If you either have a vague idea that things are not running smoothly or you know of a specific issue that keeps cropping up, you probably have a process problem. Processes are basically what you do and the ultimate way in which strategy can be implemented within an organisation. They are the activities that are carried out and the steps that are taken. Whether a process is written down as a formal procedure or held within someone’s head, it is still a process and can make or break your organisation.
Thinking through your processes, especially critical for problem processes, is an essential part of understanding and improving your organisation. There are process improvement experts who can finesse your process to an astounding level of perfection – and the benefits of this are clearly visible in mass production (e.g. car manufacturing) and hazardous (e.g. nuclear) industries.
However, often focussing on efficiency, waste and/or consistency is not enough. If you work in a service-oriented industry (e.g. retail) or in the non-profit sectors (e.g. government and NGOs), you also need a focus on customer experience and stakeholder participation. In these cases you need a more common sense approach to process improvement, an approach that can be learnt, practised and over time built into a culture of organisational improvement by the people actually working in your organisation.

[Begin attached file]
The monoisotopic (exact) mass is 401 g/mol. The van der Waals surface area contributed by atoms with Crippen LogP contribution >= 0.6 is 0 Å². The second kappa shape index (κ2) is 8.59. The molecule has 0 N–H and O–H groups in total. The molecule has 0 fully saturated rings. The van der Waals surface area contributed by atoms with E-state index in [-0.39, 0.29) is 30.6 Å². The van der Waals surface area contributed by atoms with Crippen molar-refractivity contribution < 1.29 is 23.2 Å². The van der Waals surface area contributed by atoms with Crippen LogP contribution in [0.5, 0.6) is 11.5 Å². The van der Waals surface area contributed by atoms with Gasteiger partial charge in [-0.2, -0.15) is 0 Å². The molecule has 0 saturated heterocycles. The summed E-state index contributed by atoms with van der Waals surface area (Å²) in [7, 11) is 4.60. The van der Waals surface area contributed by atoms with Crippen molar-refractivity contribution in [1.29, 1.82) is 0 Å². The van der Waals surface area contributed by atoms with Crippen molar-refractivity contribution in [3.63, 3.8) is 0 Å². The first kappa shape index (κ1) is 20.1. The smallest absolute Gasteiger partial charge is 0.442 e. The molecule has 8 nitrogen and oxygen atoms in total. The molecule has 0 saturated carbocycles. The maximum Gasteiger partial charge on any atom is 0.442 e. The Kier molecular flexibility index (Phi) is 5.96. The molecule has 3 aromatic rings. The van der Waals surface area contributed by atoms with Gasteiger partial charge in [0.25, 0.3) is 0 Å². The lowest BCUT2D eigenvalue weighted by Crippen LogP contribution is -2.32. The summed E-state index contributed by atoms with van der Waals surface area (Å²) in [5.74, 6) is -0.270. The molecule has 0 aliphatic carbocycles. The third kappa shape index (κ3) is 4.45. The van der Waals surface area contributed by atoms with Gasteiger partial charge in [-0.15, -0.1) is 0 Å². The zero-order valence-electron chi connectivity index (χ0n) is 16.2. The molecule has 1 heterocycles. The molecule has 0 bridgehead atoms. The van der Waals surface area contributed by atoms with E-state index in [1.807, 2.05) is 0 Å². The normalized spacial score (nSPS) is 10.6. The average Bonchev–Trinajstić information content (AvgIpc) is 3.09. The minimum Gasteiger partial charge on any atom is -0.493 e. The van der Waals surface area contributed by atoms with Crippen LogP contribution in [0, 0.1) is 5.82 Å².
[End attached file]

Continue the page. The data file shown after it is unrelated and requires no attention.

In our guide, The Practical Process Workbook: A step by step guide to writing down your processes, we break down the steps you need to go through to improve your processes into 3 stages:
- Write down the process
- Improve the process
- Make the process practical
A free copy of our ebook, The Practical Process Workbook covers the first stage and can be downloaded here. The book includes templates and examples, which can be reused as many times as you need.